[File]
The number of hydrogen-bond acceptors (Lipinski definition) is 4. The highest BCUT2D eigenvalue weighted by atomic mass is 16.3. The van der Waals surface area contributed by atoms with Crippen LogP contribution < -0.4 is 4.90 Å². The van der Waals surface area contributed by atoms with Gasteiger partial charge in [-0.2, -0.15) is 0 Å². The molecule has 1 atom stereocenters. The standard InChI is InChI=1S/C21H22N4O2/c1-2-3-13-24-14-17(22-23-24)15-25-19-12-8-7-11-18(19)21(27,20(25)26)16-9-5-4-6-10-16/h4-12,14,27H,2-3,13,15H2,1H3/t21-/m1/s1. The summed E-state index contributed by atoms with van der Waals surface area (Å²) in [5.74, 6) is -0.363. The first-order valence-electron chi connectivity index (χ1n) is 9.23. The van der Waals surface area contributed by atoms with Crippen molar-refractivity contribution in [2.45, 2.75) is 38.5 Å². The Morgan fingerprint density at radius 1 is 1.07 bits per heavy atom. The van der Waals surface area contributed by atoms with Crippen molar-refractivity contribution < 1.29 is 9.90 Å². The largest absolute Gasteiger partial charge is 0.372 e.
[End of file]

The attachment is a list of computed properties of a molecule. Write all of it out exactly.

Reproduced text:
The number of hydrogen-bond acceptors (Lipinski definition) is 4. The highest BCUT2D eigenvalue weighted by atomic mass is 16.3. The van der Waals surface area contributed by atoms with Crippen LogP contribution < -0.4 is 4.90 Å². The van der Waals surface area contributed by atoms with Gasteiger partial charge in [-0.2, -0.15) is 0 Å². The molecule has 1 atom stereocenters. The standard InChI is InChI=1S/C21H22N4O2/c1-2-3-13-24-14-17(22-23-24)15-25-19-12-8-7-11-18(19)21(27,20(25)26)16-9-5-4-6-10-16/h4-12,14,27H,2-3,13,15H2,1H3/t21-/m1/s1. The summed E-state index contributed by atoms with van der Waals surface area (Å²) in [5.74, 6) is -0.363. The first-order valence-electron chi connectivity index (χ1n) is 9.23. The van der Waals surface area contributed by atoms with Crippen molar-refractivity contribution in [2.45, 2.75) is 38.5 Å². The Morgan fingerprint density at radius 1 is 1.07 bits per heavy atom. The van der Waals surface area contributed by atoms with Crippen molar-refractivity contribution < 1.29 is 9.90 Å². The largest absolute Gasteiger partial charge is 0.372 e.